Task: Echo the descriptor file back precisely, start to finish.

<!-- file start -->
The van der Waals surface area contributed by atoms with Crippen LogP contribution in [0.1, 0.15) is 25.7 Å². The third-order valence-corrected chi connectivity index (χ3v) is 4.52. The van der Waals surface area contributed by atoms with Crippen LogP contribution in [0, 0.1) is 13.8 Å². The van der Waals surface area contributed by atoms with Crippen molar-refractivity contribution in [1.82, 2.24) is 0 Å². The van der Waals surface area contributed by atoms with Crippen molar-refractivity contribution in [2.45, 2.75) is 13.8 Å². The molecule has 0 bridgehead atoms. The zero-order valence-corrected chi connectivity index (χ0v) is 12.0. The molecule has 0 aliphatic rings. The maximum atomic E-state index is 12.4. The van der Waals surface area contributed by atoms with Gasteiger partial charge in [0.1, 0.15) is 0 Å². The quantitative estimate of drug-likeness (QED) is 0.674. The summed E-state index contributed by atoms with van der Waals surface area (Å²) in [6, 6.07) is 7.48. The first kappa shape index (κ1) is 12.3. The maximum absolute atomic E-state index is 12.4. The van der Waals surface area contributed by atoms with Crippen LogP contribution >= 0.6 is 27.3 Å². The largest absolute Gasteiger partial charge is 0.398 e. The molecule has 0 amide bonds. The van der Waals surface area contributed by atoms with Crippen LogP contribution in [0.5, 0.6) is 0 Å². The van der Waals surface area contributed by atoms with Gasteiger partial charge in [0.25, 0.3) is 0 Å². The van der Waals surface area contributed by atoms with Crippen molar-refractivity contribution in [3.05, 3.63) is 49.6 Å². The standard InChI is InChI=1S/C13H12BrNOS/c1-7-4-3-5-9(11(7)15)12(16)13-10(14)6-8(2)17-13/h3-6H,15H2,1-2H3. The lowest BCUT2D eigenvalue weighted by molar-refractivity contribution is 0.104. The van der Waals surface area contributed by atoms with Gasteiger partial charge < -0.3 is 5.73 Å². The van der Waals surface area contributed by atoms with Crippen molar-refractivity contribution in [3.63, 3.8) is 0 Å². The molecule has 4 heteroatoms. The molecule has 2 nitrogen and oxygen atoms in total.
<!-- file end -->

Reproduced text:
The van der Waals surface area contributed by atoms with Crippen LogP contribution in [0.1, 0.15) is 25.7 Å². The third-order valence-corrected chi connectivity index (χ3v) is 4.52. The van der Waals surface area contributed by atoms with Crippen LogP contribution in [0, 0.1) is 13.8 Å². The van der Waals surface area contributed by atoms with Crippen molar-refractivity contribution in [1.82, 2.24) is 0 Å². The van der Waals surface area contributed by atoms with Crippen molar-refractivity contribution in [2.45, 2.75) is 13.8 Å². The molecule has 0 bridgehead atoms. The zero-order valence-corrected chi connectivity index (χ0v) is 12.0. The molecule has 0 aliphatic rings. The maximum atomic E-state index is 12.4. The van der Waals surface area contributed by atoms with Gasteiger partial charge in [0.1, 0.15) is 0 Å². The quantitative estimate of drug-likeness (QED) is 0.674. The summed E-state index contributed by atoms with van der Waals surface area (Å²) in [6, 6.07) is 7.48. The first kappa shape index (κ1) is 12.3. The maximum absolute atomic E-state index is 12.4. The van der Waals surface area contributed by atoms with Crippen LogP contribution >= 0.6 is 27.3 Å². The largest absolute Gasteiger partial charge is 0.398 e. The molecule has 0 amide bonds. The van der Waals surface area contributed by atoms with Crippen LogP contribution in [0.5, 0.6) is 0 Å². The van der Waals surface area contributed by atoms with Gasteiger partial charge in [0.25, 0.3) is 0 Å². The van der Waals surface area contributed by atoms with Crippen molar-refractivity contribution in [3.05, 3.63) is 49.6 Å². The standard InChI is InChI=1S/C13H12BrNOS/c1-7-4-3-5-9(11(7)15)12(16)13-10(14)6-8(2)17-13/h3-6H,15H2,1-2H3. The lowest BCUT2D eigenvalue weighted by molar-refractivity contribution is 0.104. The van der Waals surface area contributed by atoms with Gasteiger partial charge < -0.3 is 5.73 Å². The van der Waals surface area contributed by atoms with Crippen molar-refractivity contribution in [3.63, 3.8) is 0 Å². The molecule has 4 heteroatoms. The molecule has 2 nitrogen and oxygen atoms in total.